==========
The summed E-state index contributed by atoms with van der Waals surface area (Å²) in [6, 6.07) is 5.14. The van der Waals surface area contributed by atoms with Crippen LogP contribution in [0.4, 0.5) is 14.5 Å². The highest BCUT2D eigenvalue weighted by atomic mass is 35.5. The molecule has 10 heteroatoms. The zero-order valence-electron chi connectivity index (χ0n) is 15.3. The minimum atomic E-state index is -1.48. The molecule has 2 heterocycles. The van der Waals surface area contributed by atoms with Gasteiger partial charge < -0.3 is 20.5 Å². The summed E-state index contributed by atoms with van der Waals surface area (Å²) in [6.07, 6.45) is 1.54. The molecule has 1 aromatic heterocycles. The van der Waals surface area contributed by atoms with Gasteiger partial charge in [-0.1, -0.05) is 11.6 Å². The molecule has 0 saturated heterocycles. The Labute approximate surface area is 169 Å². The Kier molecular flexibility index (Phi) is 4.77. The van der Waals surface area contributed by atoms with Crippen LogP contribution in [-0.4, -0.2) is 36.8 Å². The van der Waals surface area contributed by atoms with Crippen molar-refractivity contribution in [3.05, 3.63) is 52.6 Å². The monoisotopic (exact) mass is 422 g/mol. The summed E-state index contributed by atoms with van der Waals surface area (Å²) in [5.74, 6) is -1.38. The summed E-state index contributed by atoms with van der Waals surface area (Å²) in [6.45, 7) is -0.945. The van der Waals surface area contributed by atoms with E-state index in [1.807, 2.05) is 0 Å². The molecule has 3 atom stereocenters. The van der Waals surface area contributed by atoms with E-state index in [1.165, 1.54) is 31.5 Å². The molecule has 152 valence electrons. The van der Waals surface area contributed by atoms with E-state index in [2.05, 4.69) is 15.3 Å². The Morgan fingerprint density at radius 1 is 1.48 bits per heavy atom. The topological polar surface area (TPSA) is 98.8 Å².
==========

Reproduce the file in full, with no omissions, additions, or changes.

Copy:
The summed E-state index contributed by atoms with van der Waals surface area (Å²) in [6, 6.07) is 5.14. The van der Waals surface area contributed by atoms with Crippen LogP contribution in [0.4, 0.5) is 14.5 Å². The highest BCUT2D eigenvalue weighted by atomic mass is 35.5. The molecule has 10 heteroatoms. The zero-order valence-electron chi connectivity index (χ0n) is 15.3. The minimum atomic E-state index is -1.48. The molecule has 2 heterocycles. The van der Waals surface area contributed by atoms with Gasteiger partial charge < -0.3 is 20.5 Å². The summed E-state index contributed by atoms with van der Waals surface area (Å²) in [6.07, 6.45) is 1.54. The molecule has 1 aromatic heterocycles. The van der Waals surface area contributed by atoms with Gasteiger partial charge in [-0.1, -0.05) is 11.6 Å². The molecule has 0 saturated heterocycles. The Labute approximate surface area is 169 Å². The Kier molecular flexibility index (Phi) is 4.77. The van der Waals surface area contributed by atoms with Crippen LogP contribution in [-0.4, -0.2) is 36.8 Å². The van der Waals surface area contributed by atoms with Crippen molar-refractivity contribution in [3.05, 3.63) is 52.6 Å². The monoisotopic (exact) mass is 422 g/mol. The summed E-state index contributed by atoms with van der Waals surface area (Å²) in [5.74, 6) is -1.38. The summed E-state index contributed by atoms with van der Waals surface area (Å²) in [6.45, 7) is -0.945. The van der Waals surface area contributed by atoms with E-state index in [1.807, 2.05) is 0 Å². The molecule has 3 atom stereocenters. The van der Waals surface area contributed by atoms with E-state index in [1.165, 1.54) is 31.5 Å². The molecule has 152 valence electrons. The van der Waals surface area contributed by atoms with E-state index in [2.05, 4.69) is 15.3 Å². The Morgan fingerprint density at radius 1 is 1.48 bits per heavy atom. The topological polar surface area (TPSA) is 98.8 Å².